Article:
Rick Cole’s Planning Values Assume Neighborhoods As City Cornerstones

June 18, 2006

Ventury city manager says great cities are built from the neighborhood up.

Ventura City Manager Rick Cole has been for years a leading voice for good government and smart growth in Southern California. Prior to taking his current postition, he was City Manager of Azusa, and prior to that was Mayor of Pasadena. TPR is pleased to present the text of his address titled A City of Neighborhoods, given at the Third Annual Los Angeles Neighborhood Initiative Forum, held on May 21, 2005. In his LANI address, Cole asserts that our neighborhoods are the essential starting point for building a great city.

Let me begin with prophetic words from nearly 30 years ago:

“Make no mistake, the American Dream starts with our neighborhoods. If we wish to rebuild our cities, we must first rebuild our neighborhoods. To do that, we must understand that our quality of life is more important than our lifestyles. To sit on the front steps, whether it’s the veranda in a small town or a concrete stoop in a big city, and talk to our neighbors is infinitely more important than to huddle in the living room and watch a make-believe world in not-quite living color.”

A year after this memorable speech, San Francisco Supervisor Harvey Milk was murdered, along with Mayor George Moscone. But while his life was cut short, his words live on:

“The cities will not be saved by the people who feel condemned to live in them, those who can hardly wait to escape to the suburbs. The cities will be saved by the people who like it here. The people who prefer the neighborhood stores to the shopping mall, who go to the plays and walk our active streets and worry about the education the kids are getting even if they have no kids of their own.”
Harvey Milk was talking about you: the people who are committed to this great city and who believe that saving it starts right at your own front stoop.

This week, this city’s most committed citizens went to the polls. Overwhelmingly, they voted for change, for a new vision. It’s too bad there weren’t more people voting, but the ones who didn’t vote are even more fed up with politics as usual. And by far the most discontented people in this great city are those who can’t vote – the hundreds of thousands of people who live here, but aren’t supposed to be here, the immigrants working in the hardest and lowest paid jobs and living in the toughest and most crowded slums.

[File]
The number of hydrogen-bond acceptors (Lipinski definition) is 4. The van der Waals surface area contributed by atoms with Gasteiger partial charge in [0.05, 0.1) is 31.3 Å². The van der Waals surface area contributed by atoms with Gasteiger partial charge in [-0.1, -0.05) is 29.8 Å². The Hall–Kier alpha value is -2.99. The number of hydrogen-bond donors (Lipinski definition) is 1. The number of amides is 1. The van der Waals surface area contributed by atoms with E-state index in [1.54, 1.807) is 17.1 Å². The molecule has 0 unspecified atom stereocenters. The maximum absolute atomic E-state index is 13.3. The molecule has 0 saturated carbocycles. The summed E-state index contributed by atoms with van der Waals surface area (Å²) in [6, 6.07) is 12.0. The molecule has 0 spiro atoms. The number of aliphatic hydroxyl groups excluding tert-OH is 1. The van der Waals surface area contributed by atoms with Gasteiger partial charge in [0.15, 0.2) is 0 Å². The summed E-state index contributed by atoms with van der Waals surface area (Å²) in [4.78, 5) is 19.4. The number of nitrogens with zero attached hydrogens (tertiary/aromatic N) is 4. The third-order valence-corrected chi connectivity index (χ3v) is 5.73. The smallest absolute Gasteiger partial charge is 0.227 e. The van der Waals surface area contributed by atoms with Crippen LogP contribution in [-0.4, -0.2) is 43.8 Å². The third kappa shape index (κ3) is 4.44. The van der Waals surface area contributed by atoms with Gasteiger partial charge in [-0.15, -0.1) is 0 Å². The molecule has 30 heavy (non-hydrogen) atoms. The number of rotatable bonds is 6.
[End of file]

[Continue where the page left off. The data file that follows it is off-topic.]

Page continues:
But as everyone in this room knows, it’s not enough to vote for change. Changing what’s wrong with Los Angeles starts with building on what’s right in your neighborhood.

The last great Mayor of this city had a compelling vision. He believed that Los Angeles was destined to rank with London, Paris, Tokyo and New York. He worked tirelessly to ensure that Los Angeles would grow into a gleaming metropolis. He championed a world-class skyline and a world-class transit system. He saw Los Angeles as a trading giant with a world-class harbor and a world-class airport. In the summer of 1984, the world came to Los Angeles and for three glorious weeks, Los Angeles lived up to that ambitious vision. But in the years that followed, that vision never reached far enough beyond the gleaming towers of Downtown to nourish the hopes and dreams of millions of real people living in real neighborhoods. Tom Bradley’s vision died in the smoke and flames of the 1992 riot, in the exhaustion of a twenty-year administration, in the retrenchment of recession and in the sinkhole of the Redline subway.

The next mayor promised he was tough enough to turn L.A. around. He pursued many worthwhile goals, although seldom with the focus and tenacity to make a dent in the huge scale of this city. He wasn’t able to hire enough cops or fix enough parks or pave enough streets or encourage enough reinvestment or reform enough bureaucracy or elect enough school board members to leave a permanent legacy. He left the city better than he found it, but he neither forged a vision, nor mastered the mechanics of delivering on his promises.

The newly-elected Mayor is a leader with vision. His vision is for a united Los Angeles, an inclusive Los Angeles, a dynamic Los Angeles. Those are the right adjectives. They capture people’s imagination and hope. They are the right hallmarks for shared success.

But where do we build a united Los Angeles?

Where do we build an inclusive Los Angeles?

Where do we build a dynamic Los Angeles?

The answer is clear: the place to start is in the neighborhoods.

If you are looking for the source of world-class success, don’t look to the skyline. Detroit has skyscrapers and so does Calcutta. If you are looking for the foundation of great cities, look to the neighborhoods where the people of those cities live.

What is Paris, but a city of neighborhoods? Cities that work are quintessentially based on neighborhoods that work. Take away the fertile places where people make their lives and the bright lights of the big city will fade and the gleaming skylines will crumble. Nourish those neighborhoods and you will see erected on their bedrock the great landmarks of a great city.